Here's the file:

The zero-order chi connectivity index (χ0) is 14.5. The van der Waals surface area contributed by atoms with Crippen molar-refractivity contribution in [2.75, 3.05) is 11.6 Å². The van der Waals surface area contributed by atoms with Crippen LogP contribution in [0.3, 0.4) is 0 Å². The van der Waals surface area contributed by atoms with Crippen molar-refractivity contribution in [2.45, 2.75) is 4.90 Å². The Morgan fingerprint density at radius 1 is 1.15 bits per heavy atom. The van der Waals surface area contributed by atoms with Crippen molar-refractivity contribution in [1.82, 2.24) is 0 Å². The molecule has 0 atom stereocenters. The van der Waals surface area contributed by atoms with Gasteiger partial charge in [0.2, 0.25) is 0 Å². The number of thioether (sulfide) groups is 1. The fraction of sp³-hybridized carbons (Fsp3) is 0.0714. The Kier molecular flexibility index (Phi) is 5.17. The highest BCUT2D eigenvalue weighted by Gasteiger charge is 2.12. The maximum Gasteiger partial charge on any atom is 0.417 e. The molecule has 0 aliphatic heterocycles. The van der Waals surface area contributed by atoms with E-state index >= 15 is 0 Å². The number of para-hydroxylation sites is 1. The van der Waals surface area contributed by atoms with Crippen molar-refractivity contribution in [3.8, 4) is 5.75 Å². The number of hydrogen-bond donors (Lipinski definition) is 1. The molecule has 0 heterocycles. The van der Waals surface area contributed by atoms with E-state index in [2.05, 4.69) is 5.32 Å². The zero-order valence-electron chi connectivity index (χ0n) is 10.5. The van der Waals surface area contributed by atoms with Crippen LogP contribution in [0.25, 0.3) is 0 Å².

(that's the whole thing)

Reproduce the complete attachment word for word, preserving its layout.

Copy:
The zero-order chi connectivity index (χ0) is 14.5. The van der Waals surface area contributed by atoms with Crippen molar-refractivity contribution in [2.75, 3.05) is 11.6 Å². The van der Waals surface area contributed by atoms with Crippen LogP contribution in [0.3, 0.4) is 0 Å². The van der Waals surface area contributed by atoms with Crippen molar-refractivity contribution in [2.45, 2.75) is 4.90 Å². The Morgan fingerprint density at radius 1 is 1.15 bits per heavy atom. The van der Waals surface area contributed by atoms with Crippen molar-refractivity contribution in [1.82, 2.24) is 0 Å². The molecule has 0 atom stereocenters. The van der Waals surface area contributed by atoms with Gasteiger partial charge in [0.2, 0.25) is 0 Å². The number of thioether (sulfide) groups is 1. The fraction of sp³-hybridized carbons (Fsp3) is 0.0714. The Kier molecular flexibility index (Phi) is 5.17. The highest BCUT2D eigenvalue weighted by Gasteiger charge is 2.12. The maximum Gasteiger partial charge on any atom is 0.417 e. The molecule has 0 aliphatic heterocycles. The van der Waals surface area contributed by atoms with E-state index >= 15 is 0 Å². The number of para-hydroxylation sites is 1. The van der Waals surface area contributed by atoms with Crippen molar-refractivity contribution in [3.8, 4) is 5.75 Å². The number of hydrogen-bond donors (Lipinski definition) is 1. The molecule has 0 heterocycles. The van der Waals surface area contributed by atoms with E-state index in [2.05, 4.69) is 5.32 Å². The zero-order valence-electron chi connectivity index (χ0n) is 10.5. The van der Waals surface area contributed by atoms with Crippen LogP contribution in [0.25, 0.3) is 0 Å².